Debt Crisis: Who's Who

Charles Dharapak / AP Photo

Charles Dharapak / AP Photo

Barack Obama

The president is frantically positioning himself as “the adult in the room.” Despite having voted against a debt-ceiling increase back in 2006, Obama now says it is “irresponsible” to play politics with the national debt. He wants a long-term deal that both cuts trillions from the federal debt and raises the ceiling, hoping to avoid a messy reprise of this fight just before his 2012 re-election bid. And in what looks like classic Clinton-esque triangulation, he’s calling on his own party to accept cuts to Medicare, Medicaid, and Social Security even as he insists that Republicans must accept revenue increases.

J. Scott Applewhite / AP Photo

John Boehner

The House speaker finds himself between a rock and a hard place. More comfortable with the old-school, pro-business wing of the GOP than its newer, fiscally fundamentalist Tea Party wing, Boehner said of the prospect of failing to raise the limit, “It puts us in an awful lot of jeopardy, and puts our economy in jeopardy, risking even more jobs." He has been the Republican point man for negotiations with Obama, and seemed near a deal until it emerged that he was open to revenue increases—anathema to Tea Partiers, for whom he’s already suspect. Now he has pulled out of talks on a long-term deal, which puts him in double jeopardy: the public could blame him for dooming a deal, but Tea Partiers won’t forgive him if he gives in to Obama.

Susan Walsh / AP Photo

Eric Cantor

The only thing that worries Boehner as much as economic disaster is his deputy, House Majority Leader Cantor. A younger, harder-line Republican with more Tea Party cred who’s thought to have his eye on the speaker’s gavel, Cantor has been staunchly opposed to any deal that brings in additional federal revenue, including closing tax loopholes. On Monday, after Boehner’s abrupt withdrawal from talks, Cantor looked in control and did most of the talking for his party.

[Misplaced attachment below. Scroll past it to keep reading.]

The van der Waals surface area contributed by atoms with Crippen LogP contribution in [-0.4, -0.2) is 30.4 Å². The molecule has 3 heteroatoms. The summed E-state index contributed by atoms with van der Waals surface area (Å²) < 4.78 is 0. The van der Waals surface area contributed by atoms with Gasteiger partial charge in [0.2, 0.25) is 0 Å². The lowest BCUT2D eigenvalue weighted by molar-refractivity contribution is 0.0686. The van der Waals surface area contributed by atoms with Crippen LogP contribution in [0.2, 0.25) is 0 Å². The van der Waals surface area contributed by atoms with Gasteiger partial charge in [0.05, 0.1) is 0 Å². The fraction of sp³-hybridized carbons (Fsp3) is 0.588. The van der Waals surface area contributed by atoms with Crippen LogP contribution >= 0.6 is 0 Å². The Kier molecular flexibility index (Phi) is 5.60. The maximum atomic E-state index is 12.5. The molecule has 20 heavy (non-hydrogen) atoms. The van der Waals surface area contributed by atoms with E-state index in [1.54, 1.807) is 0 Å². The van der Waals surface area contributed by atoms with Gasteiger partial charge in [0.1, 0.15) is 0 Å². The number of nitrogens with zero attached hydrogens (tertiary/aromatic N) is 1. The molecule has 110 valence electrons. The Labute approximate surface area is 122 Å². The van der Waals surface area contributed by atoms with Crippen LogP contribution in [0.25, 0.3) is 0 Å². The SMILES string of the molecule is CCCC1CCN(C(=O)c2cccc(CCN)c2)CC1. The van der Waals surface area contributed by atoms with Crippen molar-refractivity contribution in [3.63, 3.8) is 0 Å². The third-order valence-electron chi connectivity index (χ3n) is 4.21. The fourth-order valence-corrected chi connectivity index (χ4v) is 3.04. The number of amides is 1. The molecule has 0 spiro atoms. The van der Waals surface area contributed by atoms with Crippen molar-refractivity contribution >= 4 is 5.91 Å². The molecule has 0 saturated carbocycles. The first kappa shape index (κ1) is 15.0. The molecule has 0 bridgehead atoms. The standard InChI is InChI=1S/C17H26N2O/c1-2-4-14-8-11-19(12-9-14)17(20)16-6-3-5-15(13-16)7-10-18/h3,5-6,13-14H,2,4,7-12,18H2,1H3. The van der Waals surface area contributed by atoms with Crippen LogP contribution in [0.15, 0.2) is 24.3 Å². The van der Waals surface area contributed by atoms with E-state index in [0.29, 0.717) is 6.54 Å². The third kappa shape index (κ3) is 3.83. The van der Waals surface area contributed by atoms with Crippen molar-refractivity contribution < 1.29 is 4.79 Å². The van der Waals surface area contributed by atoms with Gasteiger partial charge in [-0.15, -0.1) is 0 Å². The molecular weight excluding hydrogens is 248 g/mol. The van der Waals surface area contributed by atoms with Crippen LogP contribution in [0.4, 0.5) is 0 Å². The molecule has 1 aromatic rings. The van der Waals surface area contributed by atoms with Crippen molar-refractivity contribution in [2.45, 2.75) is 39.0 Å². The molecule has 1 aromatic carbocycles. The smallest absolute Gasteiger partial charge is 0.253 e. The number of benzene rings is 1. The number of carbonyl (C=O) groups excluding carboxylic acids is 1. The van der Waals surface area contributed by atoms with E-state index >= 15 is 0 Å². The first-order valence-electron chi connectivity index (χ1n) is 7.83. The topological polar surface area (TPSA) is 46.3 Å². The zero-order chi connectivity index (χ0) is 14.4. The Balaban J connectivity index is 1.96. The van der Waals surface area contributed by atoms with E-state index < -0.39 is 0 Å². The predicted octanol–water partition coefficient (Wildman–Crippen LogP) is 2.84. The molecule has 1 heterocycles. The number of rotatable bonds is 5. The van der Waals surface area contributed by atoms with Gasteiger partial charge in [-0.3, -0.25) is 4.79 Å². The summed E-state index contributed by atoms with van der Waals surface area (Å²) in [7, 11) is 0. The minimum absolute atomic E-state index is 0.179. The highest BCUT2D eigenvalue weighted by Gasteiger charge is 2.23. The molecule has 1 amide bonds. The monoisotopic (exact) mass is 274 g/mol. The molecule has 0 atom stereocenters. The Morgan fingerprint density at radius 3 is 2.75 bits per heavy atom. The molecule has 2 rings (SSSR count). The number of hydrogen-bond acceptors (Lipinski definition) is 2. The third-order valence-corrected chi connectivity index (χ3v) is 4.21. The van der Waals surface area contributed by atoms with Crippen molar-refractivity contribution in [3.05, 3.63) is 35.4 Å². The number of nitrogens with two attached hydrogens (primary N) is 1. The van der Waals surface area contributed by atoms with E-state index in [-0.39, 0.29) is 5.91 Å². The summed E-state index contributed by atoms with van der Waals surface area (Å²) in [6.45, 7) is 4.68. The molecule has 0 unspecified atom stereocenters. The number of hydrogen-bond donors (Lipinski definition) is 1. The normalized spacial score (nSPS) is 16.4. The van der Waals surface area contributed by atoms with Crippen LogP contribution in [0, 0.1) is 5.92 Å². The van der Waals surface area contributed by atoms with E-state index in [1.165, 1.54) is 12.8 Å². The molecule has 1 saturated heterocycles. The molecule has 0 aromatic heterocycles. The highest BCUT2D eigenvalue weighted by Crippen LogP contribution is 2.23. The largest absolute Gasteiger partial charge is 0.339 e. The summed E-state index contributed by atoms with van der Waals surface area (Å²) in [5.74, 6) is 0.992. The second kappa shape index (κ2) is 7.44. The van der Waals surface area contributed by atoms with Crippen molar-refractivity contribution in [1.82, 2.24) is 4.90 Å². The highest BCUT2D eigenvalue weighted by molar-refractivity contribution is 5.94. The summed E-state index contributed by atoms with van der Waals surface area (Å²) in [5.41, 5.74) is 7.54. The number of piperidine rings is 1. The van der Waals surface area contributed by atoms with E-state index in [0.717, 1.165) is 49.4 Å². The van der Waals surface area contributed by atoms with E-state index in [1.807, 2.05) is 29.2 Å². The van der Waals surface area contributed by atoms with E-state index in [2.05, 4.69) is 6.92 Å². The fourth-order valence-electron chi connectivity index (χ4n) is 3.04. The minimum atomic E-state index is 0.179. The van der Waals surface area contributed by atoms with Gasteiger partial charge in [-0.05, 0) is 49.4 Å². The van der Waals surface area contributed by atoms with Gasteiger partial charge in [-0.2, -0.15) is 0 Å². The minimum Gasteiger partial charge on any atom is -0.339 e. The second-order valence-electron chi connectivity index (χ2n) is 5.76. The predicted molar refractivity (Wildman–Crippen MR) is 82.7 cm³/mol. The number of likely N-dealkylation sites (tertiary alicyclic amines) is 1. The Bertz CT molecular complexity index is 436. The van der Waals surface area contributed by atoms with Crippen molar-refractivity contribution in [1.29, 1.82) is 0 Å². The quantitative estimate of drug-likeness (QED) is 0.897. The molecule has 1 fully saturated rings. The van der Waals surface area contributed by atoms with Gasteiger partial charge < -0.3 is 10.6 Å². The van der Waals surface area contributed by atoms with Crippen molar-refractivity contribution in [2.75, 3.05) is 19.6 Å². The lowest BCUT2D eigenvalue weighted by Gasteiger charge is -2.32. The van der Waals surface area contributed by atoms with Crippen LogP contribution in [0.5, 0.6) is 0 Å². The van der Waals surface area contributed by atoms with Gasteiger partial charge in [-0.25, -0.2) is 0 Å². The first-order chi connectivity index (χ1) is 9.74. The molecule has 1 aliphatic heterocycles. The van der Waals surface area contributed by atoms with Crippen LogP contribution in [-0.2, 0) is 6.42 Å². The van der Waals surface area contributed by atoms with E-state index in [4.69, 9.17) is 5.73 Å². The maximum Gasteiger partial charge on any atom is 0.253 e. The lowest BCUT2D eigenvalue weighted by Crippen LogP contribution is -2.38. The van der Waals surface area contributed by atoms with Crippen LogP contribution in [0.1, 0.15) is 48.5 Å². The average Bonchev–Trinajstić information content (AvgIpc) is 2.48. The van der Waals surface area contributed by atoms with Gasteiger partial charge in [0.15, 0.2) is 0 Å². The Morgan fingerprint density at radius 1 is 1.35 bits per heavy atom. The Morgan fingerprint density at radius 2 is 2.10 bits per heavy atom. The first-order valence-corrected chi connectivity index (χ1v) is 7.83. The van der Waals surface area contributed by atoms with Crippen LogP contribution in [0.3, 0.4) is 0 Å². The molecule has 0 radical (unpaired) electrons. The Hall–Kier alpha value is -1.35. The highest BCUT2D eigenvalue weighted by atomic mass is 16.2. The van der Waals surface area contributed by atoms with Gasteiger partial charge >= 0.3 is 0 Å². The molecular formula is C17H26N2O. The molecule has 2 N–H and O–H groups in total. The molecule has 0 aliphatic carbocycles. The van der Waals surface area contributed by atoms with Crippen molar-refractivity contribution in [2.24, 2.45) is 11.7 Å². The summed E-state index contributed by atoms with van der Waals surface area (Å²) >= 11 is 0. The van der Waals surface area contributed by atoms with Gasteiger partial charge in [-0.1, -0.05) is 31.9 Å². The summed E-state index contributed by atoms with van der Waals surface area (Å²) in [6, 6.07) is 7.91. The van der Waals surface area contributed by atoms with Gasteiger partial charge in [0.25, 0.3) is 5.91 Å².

William B. Plowman / AP Photo

Tim Geithner

As Treasury secretary, Geithner is on the bridge of the Titanic with the iceberg in sight—and no rudder to turn the ship away. The nation should have hit the debt ceiling back in May, but Geithner shuffled the books to gain some extra time. He says not raising the ceiling would be “catastrophic,” but he’s powerless to do much if Congress can’t agree on a path forward before an Aug. 2 deadline.

Jay LaPrete / AP Photo

Joe Biden

Once everyone’s idea of a hapless bungler, the vice president has become a key figure in debt talks. After negotiations at the congressional level failed, Biden convened talks among top leaders on both sides, including Cantor and Sen. Jon Kyl for the Republicans. When those discussions also came up short in late June, all eyes turned to Obama, but Biden is still involved with the Obama-led talks.

Carolyn Kaster / AP Photo

Paul Ryan